Agriculture Bill: NFU calls for long-term policy funding

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The NFU is co-hosting a drop-in event in Parliament today (30 October) where farming and environmental groups will unite to call on the government to commit to long-term funding for the policies detailed in the new Agriculture Bill.

NFU President Minette Batters said:

“The NFU believes the Agriculture Bill offers the government a once-in-a-generation opportunity to shape the future of farming policy. It is crucial that this piece of legislation has food production at its heart, which will ensure farmers continue to deliver safe, traceable and affordable food while maintaining our high environmental and animal welfare standards.

"Farming is a long-term business and farmers need clarity on what their regulatory environment will look like now for the years ahead. A commitment from government in the Agriculture Bill that they will provide this certainty, through clear long-term funding, is essential.”

The NFU is co-hosting the event with the CLA, the Agricultural Industries Confederation, the National Federation of Young Farmers, the National Sheep Association, the Nature Friendly Farming Network, the Soil Association, the Tenant Farmers Association, and Greener UK, which represents a coalition of 13 environmental organisations including the National Trust, RSPB, Woodland Trust, WWF and The Wildlife Trusts.

Defra Secretary of State Michael Gove and Shadow Defra Secretary Sue Hayman are among the politicians expected to attend. They will be urged to support the organisations’ unified bid for the Agriculture Bill to establish a long term multi-annual budgetary framework, that delivers certainty for the rural economy and farming.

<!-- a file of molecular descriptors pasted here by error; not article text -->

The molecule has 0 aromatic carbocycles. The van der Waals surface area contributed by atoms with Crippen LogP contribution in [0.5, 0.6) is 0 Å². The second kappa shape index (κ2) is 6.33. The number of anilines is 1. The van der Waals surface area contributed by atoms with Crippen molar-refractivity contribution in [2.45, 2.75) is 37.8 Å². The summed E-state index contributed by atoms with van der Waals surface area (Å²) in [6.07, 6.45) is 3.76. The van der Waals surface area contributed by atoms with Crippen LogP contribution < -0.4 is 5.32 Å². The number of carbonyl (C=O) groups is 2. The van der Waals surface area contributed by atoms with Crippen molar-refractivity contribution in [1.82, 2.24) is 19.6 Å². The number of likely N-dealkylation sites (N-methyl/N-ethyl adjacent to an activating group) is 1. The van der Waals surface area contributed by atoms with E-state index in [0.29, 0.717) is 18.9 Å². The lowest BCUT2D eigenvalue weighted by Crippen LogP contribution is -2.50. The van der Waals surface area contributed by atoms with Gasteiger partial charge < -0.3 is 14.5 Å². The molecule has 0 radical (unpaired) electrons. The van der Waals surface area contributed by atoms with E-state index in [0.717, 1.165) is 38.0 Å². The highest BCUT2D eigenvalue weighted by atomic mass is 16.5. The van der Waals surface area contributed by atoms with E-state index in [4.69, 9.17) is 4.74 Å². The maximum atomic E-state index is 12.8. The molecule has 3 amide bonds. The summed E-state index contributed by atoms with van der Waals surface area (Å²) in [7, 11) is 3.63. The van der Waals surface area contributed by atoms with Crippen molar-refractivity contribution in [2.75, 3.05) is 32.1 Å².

CLA President Tim Breitmeyer said:

“Good land management and profitable farming delivering a healthy environment requires long-term planning. The CLA fully supports government’s aspirations for a productive farming sector that also provides a range of public goods for society, but politicians must recognise that delivery of new policies in the Agriculture Bill will require change and investment by farms and landowners. Greater certainty on longer-term funding intentions will help provide the confidence needed to make these changes.”

Tenant Farmers Association national chairman, James Gray said:

“The aspiration to create a long-term policy for food, farming and the environment must be matched with a long-term commitment to funding. Having the right framework for a multi-annual budget must be a key component of the Agriculture Bill."

Woodland Trust chief executive Beccy Speight said:

“The Agriculture Bill provides an opportunity to break down the barriers that have artificially divided farming and forestry for so long but it is essential that it is amended to provide a long-term funding mechanism. Land managers need to have confidence in the new system that sufficient support will be forthcoming to back them in delivering key public goods like more resilient and biodiverse habitats, flood alleviation and healthy soils.”

Patrick Begg, outdoors and natural resources director at the National Trust, said:

“The National Trust supports the government’s plans for a new farming support system, focused on paying farmers to deliver public goods for which there is no market, but big public benefit, such as public access or improving nature. Many of these public goods like soil health and water quality are also critical to the long-term survival of food production. But if the government wants its new system to work, it must provide the certainty and security of long term, multi-annual budgets, based on an assessment of the costs of providing these goods, so that farmers can invest in the knowledge they will get a fair return for their efforts. This should be teamed with action in the supply chain to secure a better price for farmers at the farm gate.”